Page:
September 1, 2014, 2:42 PM EDT

Over at Salon.com, feminist writer Amanda Marcotte is as consistent as the Parents Television Council in addressing MTV. PTC thinks it's a smutty channel, especially due to buzz-baiting sexual pranks like the twerking of Miley Cyrus at the 2013 show. Marcotte thinks if anything, MTV is behind the curve of cultural progress.

Marcotte believes that the "sex-obsessed Christian group" -- the PTC -- and other conservatives are spreading the "myth that our culture is oversexed." No, a myth would be that our culture is prim and proper and reticent to talk about sex or put nipple-slips or teenage orgies on TV. Marcotte thinks it's just so "retro" to try and hold the old-fashioned broadcast networks to any kind of limit on sex or sex talk:

September 1, 2014, 9:17 AM EDT

In May, actress Shailene Woodley upset the leftists by saying “No” to the question “Do you consider yourself a feminist?” Her first words to Time magazine were “No, because I love men.” Now actress Chloe Grace Moretz, five years younger than Woodley, is suggesting Woodley isn't very smart.

In the September issue of the women's-beauty magazine Allure – on which they make the 17-year-old “Diary of A Wimpy Kid” actress look like she’s 30 – Moretz whacked Woodley as failing to understand that feminism just means standing up for yourself, standing up for what other women have done for you:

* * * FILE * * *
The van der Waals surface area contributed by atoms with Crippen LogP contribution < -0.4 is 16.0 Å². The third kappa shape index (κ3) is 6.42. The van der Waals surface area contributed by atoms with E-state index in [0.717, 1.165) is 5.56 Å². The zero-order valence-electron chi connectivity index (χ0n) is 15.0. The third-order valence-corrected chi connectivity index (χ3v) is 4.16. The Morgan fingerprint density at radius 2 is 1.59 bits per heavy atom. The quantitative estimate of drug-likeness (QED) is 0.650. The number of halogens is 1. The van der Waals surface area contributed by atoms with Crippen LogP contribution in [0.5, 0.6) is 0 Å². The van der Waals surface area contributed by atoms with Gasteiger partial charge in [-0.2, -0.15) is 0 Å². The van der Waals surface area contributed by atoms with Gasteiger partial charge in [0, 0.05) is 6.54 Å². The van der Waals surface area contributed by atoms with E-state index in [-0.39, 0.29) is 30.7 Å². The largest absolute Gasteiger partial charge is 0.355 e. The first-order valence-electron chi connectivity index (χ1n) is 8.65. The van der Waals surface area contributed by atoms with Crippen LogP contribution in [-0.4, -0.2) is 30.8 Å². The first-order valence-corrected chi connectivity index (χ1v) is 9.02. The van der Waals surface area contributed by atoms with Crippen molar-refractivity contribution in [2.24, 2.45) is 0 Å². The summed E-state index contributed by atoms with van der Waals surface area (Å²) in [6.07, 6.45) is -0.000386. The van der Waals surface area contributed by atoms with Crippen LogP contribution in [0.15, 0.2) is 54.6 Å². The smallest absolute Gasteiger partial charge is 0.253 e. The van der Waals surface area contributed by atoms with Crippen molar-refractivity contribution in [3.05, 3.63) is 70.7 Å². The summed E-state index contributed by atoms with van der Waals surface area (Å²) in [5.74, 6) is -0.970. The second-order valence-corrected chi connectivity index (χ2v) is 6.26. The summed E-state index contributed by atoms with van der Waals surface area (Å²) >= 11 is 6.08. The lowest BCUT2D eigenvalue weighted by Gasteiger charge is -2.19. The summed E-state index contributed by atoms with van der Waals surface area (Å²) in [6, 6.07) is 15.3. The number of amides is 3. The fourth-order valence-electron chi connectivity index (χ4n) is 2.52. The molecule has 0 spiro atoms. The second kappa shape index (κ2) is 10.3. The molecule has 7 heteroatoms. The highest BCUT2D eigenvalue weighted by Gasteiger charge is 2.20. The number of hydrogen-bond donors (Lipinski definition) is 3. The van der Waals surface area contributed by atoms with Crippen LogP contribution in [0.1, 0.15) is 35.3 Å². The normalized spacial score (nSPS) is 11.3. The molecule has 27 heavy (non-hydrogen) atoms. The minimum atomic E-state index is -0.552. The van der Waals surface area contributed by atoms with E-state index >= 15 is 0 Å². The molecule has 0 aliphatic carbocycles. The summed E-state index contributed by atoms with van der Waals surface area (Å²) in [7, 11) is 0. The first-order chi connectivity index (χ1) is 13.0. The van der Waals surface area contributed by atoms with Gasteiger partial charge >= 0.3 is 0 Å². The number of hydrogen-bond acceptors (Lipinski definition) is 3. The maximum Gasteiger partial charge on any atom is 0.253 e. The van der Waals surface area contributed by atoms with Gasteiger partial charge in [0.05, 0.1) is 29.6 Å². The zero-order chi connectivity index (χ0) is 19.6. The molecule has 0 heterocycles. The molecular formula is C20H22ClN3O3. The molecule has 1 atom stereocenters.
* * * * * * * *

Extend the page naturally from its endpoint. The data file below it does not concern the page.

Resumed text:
September 1, 2014, 7:15 AM EDT

Billy Crystal held it together for a heart-warming tribute to Robin Williams at the Emmy Awards: "The brilliance was astounding. The relentless energy was kind of thrilling. I used to think if I could just put a saddle on him and stay on him for eight seconds I was going to do okay.”

But The Independent (U.K.) noticed that on Twitter, Williams was denounced as “racist” for a routine in which he mocked a woman in a hijab in Iran saying “Help me!” That’s apparently racist? Making a little fun that perhaps a woman in Iran wouldn't feel liberated?

August 31, 2014, 4:29 PM EDT

The Washington Post’s Kent Babb is one of those sports reporters who has to impose secular-progressive politics on the sports world, which he perceives as backward. Last spring, he was pushing for “inclusion” into the NFL for gay football player Michael Sam: “If Sam is not on an active roster when the season begins in early September, there’s likely to be much more discussion about whether America itself is more accepting of gays than its sports teams.”   

On the front of Sunday's sports section, Babb lamented there’s “No separation of church, college football in the South.” He summarized that "To many, the merging of cultural forces feels natural; to others, the most stark instances are uncomfortable — maybe even inappropriate." Babb began with Ole Miss coach Hugh Freeze:

August 31, 2014, 9:25 AM EDT

Former AP reporter Matti Friedman has been quoted all over the blogosphere for his eye-opening article for Tablet magazine headlined “An Insider’s Guide to the Most Important Story on Earth.” Friedman, who reported for AP in Jerusalem from 2006 to 2011, offered a post-mortem on the latest fighting in the Gaza strip.

“When the hysteria abates, I believe the events in Gaza will not be remembered by the world as particularly important. People were killed, most of them Palestinians, including many unarmed innocents. I wish I could say the tragedy of their deaths, or the deaths of Israel’s soldiers, will change something, that they mark a turning point. But they don’t.”  The importance lies in the tone of international press coverage: